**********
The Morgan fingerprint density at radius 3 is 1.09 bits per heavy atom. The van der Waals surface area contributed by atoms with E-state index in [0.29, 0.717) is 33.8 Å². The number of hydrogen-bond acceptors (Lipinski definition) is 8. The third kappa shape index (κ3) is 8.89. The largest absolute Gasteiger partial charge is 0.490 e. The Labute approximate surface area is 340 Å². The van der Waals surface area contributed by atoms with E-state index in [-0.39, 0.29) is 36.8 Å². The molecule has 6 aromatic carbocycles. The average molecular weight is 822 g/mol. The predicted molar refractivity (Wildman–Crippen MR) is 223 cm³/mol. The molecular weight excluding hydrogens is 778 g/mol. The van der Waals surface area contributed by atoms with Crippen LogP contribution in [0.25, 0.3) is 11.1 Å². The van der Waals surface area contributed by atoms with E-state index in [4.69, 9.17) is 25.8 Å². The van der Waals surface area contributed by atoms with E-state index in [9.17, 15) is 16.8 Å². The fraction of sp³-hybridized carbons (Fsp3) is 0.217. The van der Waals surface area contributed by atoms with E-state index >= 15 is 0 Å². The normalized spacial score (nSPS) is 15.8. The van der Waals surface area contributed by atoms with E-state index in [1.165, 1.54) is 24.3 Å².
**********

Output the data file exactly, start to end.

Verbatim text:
The Morgan fingerprint density at radius 3 is 1.09 bits per heavy atom. The van der Waals surface area contributed by atoms with E-state index in [0.29, 0.717) is 33.8 Å². The number of hydrogen-bond acceptors (Lipinski definition) is 8. The third kappa shape index (κ3) is 8.89. The largest absolute Gasteiger partial charge is 0.490 e. The Labute approximate surface area is 340 Å². The van der Waals surface area contributed by atoms with E-state index in [-0.39, 0.29) is 36.8 Å². The molecule has 6 aromatic carbocycles. The average molecular weight is 822 g/mol. The predicted molar refractivity (Wildman–Crippen MR) is 223 cm³/mol. The molecular weight excluding hydrogens is 778 g/mol. The van der Waals surface area contributed by atoms with Crippen LogP contribution in [0.25, 0.3) is 11.1 Å². The van der Waals surface area contributed by atoms with E-state index in [4.69, 9.17) is 25.8 Å². The van der Waals surface area contributed by atoms with E-state index in [9.17, 15) is 16.8 Å². The fraction of sp³-hybridized carbons (Fsp3) is 0.217. The van der Waals surface area contributed by atoms with E-state index >= 15 is 0 Å². The normalized spacial score (nSPS) is 15.8. The van der Waals surface area contributed by atoms with E-state index in [1.165, 1.54) is 24.3 Å².